U.S. lawmakers are flirting with the possibility of a partial government shutdown by the end of this week – and watching the Federal Emergency Management Agency's disaster relief funds run dry as early as Monday – as they fight over new spending legislation. Here's a look at this and other stories that CNN plans to follow this week:
Congress faces deadlines to stop shutdown, keep FEMA funded
Both chambers of Congress must agree on new spending legislation to avoid a partial government shutdown after the close of the current fiscal year on Friday. Late last week, legislation that passed the GOP-controlled House was rejected in the Democratic-controlled Senate, in part because Democrats opposed spending cuts that House Republicans championed.
The legislation also is needed to replenish FEMA's disaster relief fund, which will be relied on to help states hit hard by Hurricane Irene, Tropical Storm Lee, and a series of recent wildfires and tornadoes. FEMA could run out of funds as early as Monday, according to Senate Majority Leader Harry Reid, D-Nevada.
FEMA says that if the fund runs out, the agency would shut down disaster recovery and assistance operations until Congress gives it money.Â Reid said he would push for a new vote Monday on a compromise package.
This is the third time this year that the country has come to the brink of a shutdown. Legislators nearly forced Washington to start closing its doors in mid-April and again during a debt-ceiling fight in August.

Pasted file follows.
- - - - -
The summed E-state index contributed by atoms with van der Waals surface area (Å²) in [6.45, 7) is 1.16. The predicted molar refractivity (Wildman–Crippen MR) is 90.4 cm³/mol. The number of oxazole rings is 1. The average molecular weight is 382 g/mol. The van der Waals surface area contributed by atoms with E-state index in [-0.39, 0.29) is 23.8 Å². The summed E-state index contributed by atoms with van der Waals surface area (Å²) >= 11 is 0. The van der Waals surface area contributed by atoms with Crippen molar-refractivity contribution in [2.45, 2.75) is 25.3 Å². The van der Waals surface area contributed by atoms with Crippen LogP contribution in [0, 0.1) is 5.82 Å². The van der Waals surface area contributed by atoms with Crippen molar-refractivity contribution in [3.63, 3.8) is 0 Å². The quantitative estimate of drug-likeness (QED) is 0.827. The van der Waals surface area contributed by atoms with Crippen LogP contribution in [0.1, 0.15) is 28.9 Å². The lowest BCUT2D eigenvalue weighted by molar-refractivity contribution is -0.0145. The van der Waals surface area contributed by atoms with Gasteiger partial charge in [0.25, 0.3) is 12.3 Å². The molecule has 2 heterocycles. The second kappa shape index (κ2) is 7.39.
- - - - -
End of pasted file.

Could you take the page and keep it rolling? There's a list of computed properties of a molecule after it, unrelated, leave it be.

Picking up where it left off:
Eyes on Europe debt crisis
With concerns about the sovereign debt of Greece and some other European nations upsetting financial markets around the world, Germany's parliament on Thursday is expected to take a critical vote on a second Greek bailout and an overhaul of a fund meant to help struggling European Union nations.
"We lived in a world of lies and false hope," said Josh Fattal, an American who on Sunday described his and fellow hiker Shane Bauer's two years in solitary confinement in an Iranian prison as "the worst experience of our lives."
"They told us ... falsely that we would be given due process and access to our lawyer," Fattal said. "The most infuriating, they even told us that our families had stopped writing us."
Fattal said he and Bauer did not know they would be freed when guards at the prison led them - not blindfolded back to their small solitary cells as had been customary - but instead to a room downstairs to get fingerprinted and get their street clothes.
Then, they were brought to a room where they met Salem al-Ismaily, the envoy of Oman's Sultan Qaboos bin Said. The first thing that al-Ismaily said to the two, according to Fattal, was: "Let's go home."FULL STORY